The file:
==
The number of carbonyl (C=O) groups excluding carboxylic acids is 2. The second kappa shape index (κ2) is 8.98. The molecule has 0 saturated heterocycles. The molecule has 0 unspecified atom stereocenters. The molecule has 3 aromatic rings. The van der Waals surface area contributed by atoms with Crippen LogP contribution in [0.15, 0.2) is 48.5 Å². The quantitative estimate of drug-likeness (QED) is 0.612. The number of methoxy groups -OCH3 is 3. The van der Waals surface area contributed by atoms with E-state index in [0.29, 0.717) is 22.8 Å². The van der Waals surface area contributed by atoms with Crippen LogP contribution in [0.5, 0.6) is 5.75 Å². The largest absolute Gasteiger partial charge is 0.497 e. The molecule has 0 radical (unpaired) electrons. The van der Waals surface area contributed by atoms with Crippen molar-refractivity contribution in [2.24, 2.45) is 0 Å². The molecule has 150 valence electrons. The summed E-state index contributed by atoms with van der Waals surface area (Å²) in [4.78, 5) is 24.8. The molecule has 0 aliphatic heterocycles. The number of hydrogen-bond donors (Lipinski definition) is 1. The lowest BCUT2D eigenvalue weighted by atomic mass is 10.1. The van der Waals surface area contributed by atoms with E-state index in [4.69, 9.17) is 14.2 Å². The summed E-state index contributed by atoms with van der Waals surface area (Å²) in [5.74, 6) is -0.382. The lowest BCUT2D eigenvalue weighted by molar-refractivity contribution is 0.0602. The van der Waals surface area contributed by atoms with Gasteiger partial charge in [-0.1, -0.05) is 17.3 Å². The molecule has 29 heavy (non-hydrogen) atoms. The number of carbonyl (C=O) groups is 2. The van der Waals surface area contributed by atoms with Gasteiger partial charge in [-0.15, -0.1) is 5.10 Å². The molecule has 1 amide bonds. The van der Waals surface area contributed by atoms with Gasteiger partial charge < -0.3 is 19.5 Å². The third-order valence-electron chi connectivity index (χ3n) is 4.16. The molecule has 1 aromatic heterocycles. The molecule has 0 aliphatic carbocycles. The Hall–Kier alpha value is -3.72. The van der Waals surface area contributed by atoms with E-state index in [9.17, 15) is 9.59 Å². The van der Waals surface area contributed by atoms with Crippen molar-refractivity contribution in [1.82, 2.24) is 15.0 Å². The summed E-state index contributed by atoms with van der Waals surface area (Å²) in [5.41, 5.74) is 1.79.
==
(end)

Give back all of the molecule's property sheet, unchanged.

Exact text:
The number of carbonyl (C=O) groups excluding carboxylic acids is 2. The second kappa shape index (κ2) is 8.98. The molecule has 0 saturated heterocycles. The molecule has 0 unspecified atom stereocenters. The molecule has 3 aromatic rings. The van der Waals surface area contributed by atoms with Crippen LogP contribution in [0.15, 0.2) is 48.5 Å². The quantitative estimate of drug-likeness (QED) is 0.612. The number of methoxy groups -OCH3 is 3. The van der Waals surface area contributed by atoms with E-state index in [0.29, 0.717) is 22.8 Å². The van der Waals surface area contributed by atoms with Crippen LogP contribution in [0.5, 0.6) is 5.75 Å². The largest absolute Gasteiger partial charge is 0.497 e. The molecule has 0 radical (unpaired) electrons. The van der Waals surface area contributed by atoms with Crippen molar-refractivity contribution in [2.24, 2.45) is 0 Å². The molecule has 150 valence electrons. The summed E-state index contributed by atoms with van der Waals surface area (Å²) in [4.78, 5) is 24.8. The molecule has 0 aliphatic heterocycles. The number of hydrogen-bond donors (Lipinski definition) is 1. The lowest BCUT2D eigenvalue weighted by atomic mass is 10.1. The van der Waals surface area contributed by atoms with E-state index in [4.69, 9.17) is 14.2 Å². The summed E-state index contributed by atoms with van der Waals surface area (Å²) in [5.74, 6) is -0.382. The lowest BCUT2D eigenvalue weighted by molar-refractivity contribution is 0.0602. The van der Waals surface area contributed by atoms with Gasteiger partial charge in [-0.1, -0.05) is 17.3 Å². The molecule has 29 heavy (non-hydrogen) atoms. The number of carbonyl (C=O) groups is 2. The van der Waals surface area contributed by atoms with Gasteiger partial charge in [-0.15, -0.1) is 5.10 Å². The molecule has 1 amide bonds. The van der Waals surface area contributed by atoms with Gasteiger partial charge < -0.3 is 19.5 Å². The third-order valence-electron chi connectivity index (χ3n) is 4.16. The molecule has 1 aromatic heterocycles. The molecule has 0 aliphatic carbocycles. The Hall–Kier alpha value is -3.72. The van der Waals surface area contributed by atoms with E-state index in [9.17, 15) is 9.59 Å². The van der Waals surface area contributed by atoms with Crippen molar-refractivity contribution in [1.82, 2.24) is 15.0 Å². The summed E-state index contributed by atoms with van der Waals surface area (Å²) in [5.41, 5.74) is 1.79.